The ability to install equipment designed for experimental aircraft into certified airplanes continued to make progress at the Sun 'n Fun International Fly-In and Expo in Lakeland, Florida, as The STC Group announced that it had received a supplemental type certificate for the kit to install a Trio autopilot into Cessna 172s and 182s.
The company hopes to have a complete STC and Parts Manufacturer Approval (PMA) to build and sell the entire system by EAA AirVenture in July.
Other industry partners chimed in with a similar theme at the STC Group press conference. Jack Pelton, president and chairman of the Experimental Aircraft Association, said the movement is all about finding pathways to bring proven safety-enhancing gear into the legacy fleet at affordable prices. He said other companies that traditionally would not consider certifying products may want to look into the FAA’s newly simplified processes.
Another beneficiary of the new risk-basked process is TruTrak, which announced at Sun ‘n Fun that it has received an STC and PMA for the kit to install its digital autopilot in the Cessna 172 and 177. TruTrak President and CEO Andrew Barker said it was a new day at the FAA, and he welcomed the agency’s willingness to change policies while staying focused on safety. The TruTrak installation kit, for which EAA owns the STC, sells for $1,000. He also expects to have a complete STC and to be selling full-up systems by AirVenture.
Melissa Rudinger, AOPA’s vice president of regulatory affairs, said the movement has reached a “tipping point.” At the press conference, she said she and her staff have worked diligently with FAA headquarters and regional staff as well as with individual companies to help provide a simple and repeatable path for bringing the non-technical standard order equipment from experimental into certified airplanes. “We’re seeing a real culture change at the FAA—and that’s hard, we understand that but welcome their willingness to change.”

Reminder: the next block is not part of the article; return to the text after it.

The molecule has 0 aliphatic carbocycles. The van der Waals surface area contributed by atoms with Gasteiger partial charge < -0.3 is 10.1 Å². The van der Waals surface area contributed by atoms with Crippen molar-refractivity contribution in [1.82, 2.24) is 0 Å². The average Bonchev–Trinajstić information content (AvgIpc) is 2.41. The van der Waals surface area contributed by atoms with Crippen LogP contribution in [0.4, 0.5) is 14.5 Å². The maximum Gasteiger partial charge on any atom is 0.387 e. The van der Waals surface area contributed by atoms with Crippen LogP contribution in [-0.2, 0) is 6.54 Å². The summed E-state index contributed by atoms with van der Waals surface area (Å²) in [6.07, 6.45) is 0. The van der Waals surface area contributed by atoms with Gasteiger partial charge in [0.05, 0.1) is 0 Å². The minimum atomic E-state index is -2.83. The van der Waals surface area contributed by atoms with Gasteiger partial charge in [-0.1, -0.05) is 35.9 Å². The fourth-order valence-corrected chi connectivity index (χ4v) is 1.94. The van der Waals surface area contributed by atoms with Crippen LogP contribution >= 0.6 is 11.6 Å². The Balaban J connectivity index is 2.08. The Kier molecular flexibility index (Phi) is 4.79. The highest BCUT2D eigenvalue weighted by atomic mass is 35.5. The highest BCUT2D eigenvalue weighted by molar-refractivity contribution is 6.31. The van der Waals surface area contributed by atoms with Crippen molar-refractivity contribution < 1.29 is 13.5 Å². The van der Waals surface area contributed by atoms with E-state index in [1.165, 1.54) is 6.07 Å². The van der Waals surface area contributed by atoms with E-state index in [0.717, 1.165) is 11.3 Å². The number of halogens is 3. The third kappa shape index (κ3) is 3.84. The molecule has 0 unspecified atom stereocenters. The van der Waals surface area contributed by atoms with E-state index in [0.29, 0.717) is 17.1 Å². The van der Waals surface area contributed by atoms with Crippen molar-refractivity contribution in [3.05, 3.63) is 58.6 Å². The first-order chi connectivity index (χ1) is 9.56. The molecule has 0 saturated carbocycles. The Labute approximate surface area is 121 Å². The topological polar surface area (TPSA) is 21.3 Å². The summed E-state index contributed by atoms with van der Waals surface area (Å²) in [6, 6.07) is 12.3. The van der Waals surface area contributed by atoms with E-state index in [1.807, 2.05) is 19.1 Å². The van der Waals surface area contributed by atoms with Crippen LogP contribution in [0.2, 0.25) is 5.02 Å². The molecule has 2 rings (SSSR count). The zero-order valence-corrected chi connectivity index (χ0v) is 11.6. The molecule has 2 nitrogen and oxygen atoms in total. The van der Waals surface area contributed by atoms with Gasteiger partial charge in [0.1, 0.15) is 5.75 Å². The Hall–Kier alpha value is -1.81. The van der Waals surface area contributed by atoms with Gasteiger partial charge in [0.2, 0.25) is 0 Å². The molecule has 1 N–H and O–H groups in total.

Chuck Busch of Trio Avionics developed the Pro Pilot autopilot for experimental airplanes, delivering the first units in the early 2000s. Since then they’ve delivered more than 3,000. Using an input from a GPS, the digital autopilot will fly a course or a heading. It will climb or descend at pilot-selected rates of climb and level off at the selected altitude. It also includes a button to level the airplane if the pilot loses control. A 180-degree button will turn the airplane around and fly it out of dangerous weather encounters, he said.
Odum expects the Trio installation kit to be available for purchase by around May 1 for about $2,000. The balance of the necessary gear, including the panel-mounted autopilot computer and interface, STC, drawings, and flight manual supplement, will be about another $5,000.